Why Guaranteed Offer Programs are Unethical, and Should Be Illegal
When I was in RealtorⓇ school a few years ago there was a common thread among all the classes I took - once you get your license, you are wolf, and you aren’t allowed to prey on the sheep. Sheep, of course, are the unlicensed citizens of the state, the majority. What that means is that those of us with real estate licenses have specific education that makes us a little more knowledgeable about real estate than those that don’t, we’re also required to follow a set of ethics and state laws.
So when I started to read about guaranteed offer programs a few years ago I was surprised something like that would be legal. In my opinion it is the wolf preying on the sheep.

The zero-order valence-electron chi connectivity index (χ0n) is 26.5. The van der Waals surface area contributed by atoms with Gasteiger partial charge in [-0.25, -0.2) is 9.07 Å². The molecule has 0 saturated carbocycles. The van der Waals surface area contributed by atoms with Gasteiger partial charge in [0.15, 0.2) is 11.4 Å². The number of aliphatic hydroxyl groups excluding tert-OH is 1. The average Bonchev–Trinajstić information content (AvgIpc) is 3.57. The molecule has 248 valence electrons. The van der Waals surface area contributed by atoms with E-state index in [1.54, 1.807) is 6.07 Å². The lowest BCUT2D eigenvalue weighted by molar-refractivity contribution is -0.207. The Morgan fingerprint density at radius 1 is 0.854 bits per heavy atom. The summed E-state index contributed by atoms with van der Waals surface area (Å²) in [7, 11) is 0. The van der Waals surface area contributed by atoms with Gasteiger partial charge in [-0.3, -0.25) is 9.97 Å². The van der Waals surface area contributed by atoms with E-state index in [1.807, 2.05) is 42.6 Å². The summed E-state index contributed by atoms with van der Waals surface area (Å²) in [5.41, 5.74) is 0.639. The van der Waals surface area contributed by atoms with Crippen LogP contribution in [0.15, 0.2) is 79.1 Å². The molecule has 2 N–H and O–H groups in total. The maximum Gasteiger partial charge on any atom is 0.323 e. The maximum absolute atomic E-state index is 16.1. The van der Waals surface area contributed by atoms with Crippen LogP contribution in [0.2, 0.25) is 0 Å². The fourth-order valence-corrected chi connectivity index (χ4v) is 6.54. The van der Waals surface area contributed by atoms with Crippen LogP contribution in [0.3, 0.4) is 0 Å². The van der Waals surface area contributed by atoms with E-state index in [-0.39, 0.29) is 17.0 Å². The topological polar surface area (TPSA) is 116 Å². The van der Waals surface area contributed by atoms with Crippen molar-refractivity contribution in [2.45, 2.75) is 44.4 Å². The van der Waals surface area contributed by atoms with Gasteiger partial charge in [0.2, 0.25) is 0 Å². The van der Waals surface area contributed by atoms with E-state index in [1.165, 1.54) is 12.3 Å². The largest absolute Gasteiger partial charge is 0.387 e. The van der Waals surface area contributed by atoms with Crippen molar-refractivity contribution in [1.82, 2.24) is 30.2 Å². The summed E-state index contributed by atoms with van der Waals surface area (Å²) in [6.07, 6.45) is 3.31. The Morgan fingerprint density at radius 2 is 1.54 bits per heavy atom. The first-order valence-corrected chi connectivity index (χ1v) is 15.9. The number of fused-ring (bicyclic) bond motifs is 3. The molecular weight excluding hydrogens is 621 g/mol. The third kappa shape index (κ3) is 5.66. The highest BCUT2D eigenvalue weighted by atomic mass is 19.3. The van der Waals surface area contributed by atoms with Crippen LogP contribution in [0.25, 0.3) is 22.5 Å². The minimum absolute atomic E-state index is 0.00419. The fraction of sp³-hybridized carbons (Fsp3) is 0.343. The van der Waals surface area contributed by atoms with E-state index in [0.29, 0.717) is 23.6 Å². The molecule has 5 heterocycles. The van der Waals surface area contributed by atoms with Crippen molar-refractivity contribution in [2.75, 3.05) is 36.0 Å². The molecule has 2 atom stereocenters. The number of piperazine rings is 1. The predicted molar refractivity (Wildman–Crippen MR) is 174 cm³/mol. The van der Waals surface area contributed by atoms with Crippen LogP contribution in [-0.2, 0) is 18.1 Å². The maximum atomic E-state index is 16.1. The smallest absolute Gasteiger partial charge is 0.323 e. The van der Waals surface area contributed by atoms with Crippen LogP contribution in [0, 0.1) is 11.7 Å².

Obviously we can all agree that a guaranteed offer program is designed to make the selling process easier for the seller by not having the house on the market. The process is also designed to give the buyer a singular first look at the property so that they can bid low, buy, and sell at a higher level. The wolf is effectively preying on the shep by using their knowledge to determine the cheapest price they think the sheep will take for the home. The wolf is preying on the sheep.
Section 1-3 of the RealtorⓇ Code of Ethics states that a RealtorⓇ in attempting to secure a listing, shall not deliberately mislead the owner as to market value.
While the agent may not be attempting to secure a listing, they are trying to get the property to their buyers prior to listing, so it’s basically the same thing. The agent is misleading an unrepresented buyer into believing this is what the home is worth to the buyer, this is what they will offer them.
Sellers- be very careful about anything “guaranteed”, “competitive”, or “direct.” These agents are not doing you any favors, and in my opinion, they are unethical and borderline illegal.